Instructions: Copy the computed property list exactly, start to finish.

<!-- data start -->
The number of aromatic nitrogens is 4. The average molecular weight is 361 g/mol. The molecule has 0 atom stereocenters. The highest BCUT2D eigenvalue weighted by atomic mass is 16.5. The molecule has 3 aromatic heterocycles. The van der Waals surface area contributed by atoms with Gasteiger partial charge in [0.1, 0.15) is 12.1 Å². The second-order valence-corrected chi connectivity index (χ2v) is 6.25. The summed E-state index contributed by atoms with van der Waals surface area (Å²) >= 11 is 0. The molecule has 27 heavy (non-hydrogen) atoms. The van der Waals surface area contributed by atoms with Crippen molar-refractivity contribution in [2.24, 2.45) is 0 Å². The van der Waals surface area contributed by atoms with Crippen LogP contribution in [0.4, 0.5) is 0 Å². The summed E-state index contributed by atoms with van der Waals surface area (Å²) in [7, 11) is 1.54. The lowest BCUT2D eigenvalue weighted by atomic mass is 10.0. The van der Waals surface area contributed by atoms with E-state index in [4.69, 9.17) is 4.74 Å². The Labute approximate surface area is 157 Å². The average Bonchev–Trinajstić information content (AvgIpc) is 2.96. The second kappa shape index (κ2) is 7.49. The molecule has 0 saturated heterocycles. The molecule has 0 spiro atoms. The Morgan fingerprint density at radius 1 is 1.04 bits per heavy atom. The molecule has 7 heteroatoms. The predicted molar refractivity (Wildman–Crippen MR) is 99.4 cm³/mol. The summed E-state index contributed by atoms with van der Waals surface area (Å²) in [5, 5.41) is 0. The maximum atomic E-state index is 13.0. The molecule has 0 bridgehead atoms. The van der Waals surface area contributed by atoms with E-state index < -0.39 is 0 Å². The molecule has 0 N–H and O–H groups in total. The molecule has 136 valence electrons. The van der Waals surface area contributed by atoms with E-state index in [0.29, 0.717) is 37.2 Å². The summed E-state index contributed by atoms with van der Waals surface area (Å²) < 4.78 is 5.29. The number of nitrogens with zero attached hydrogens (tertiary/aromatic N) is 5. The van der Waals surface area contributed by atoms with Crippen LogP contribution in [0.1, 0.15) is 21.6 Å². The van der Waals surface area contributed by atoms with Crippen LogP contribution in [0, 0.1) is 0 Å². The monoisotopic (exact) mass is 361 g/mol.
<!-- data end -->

The number of aromatic nitrogens is 4. The average molecular weight is 361 g/mol. The molecule has 0 atom stereocenters. The highest BCUT2D eigenvalue weighted by atomic mass is 16.5. The molecule has 3 aromatic heterocycles. The van der Waals surface area contributed by atoms with Gasteiger partial charge in [0.1, 0.15) is 12.1 Å². The second-order valence-corrected chi connectivity index (χ2v) is 6.25. The summed E-state index contributed by atoms with van der Waals surface area (Å²) >= 11 is 0. The molecule has 27 heavy (non-hydrogen) atoms. The van der Waals surface area contributed by atoms with Crippen molar-refractivity contribution in [2.24, 2.45) is 0 Å². The van der Waals surface area contributed by atoms with Crippen LogP contribution in [0.4, 0.5) is 0 Å². The summed E-state index contributed by atoms with van der Waals surface area (Å²) in [7, 11) is 1.54. The lowest BCUT2D eigenvalue weighted by atomic mass is 10.0. The van der Waals surface area contributed by atoms with E-state index in [4.69, 9.17) is 4.74 Å². The Labute approximate surface area is 157 Å². The average Bonchev–Trinajstić information content (AvgIpc) is 2.96. The second kappa shape index (κ2) is 7.49. The molecule has 0 saturated heterocycles. The molecule has 0 spiro atoms. The Morgan fingerprint density at radius 1 is 1.04 bits per heavy atom. The molecule has 7 heteroatoms. The predicted molar refractivity (Wildman–Crippen MR) is 99.4 cm³/mol. The summed E-state index contributed by atoms with van der Waals surface area (Å²) in [5, 5.41) is 0. The maximum atomic E-state index is 13.0. The molecule has 0 bridgehead atoms. The van der Waals surface area contributed by atoms with E-state index < -0.39 is 0 Å². The molecule has 0 N–H and O–H groups in total. The molecule has 136 valence electrons. The van der Waals surface area contributed by atoms with E-state index in [0.29, 0.717) is 37.2 Å². The summed E-state index contributed by atoms with van der Waals surface area (Å²) < 4.78 is 5.29. The number of nitrogens with zero attached hydrogens (tertiary/aromatic N) is 5. The van der Waals surface area contributed by atoms with Crippen LogP contribution in [0.1, 0.15) is 21.6 Å². The van der Waals surface area contributed by atoms with Crippen LogP contribution in [0, 0.1) is 0 Å². The monoisotopic (exact) mass is 361 g/mol.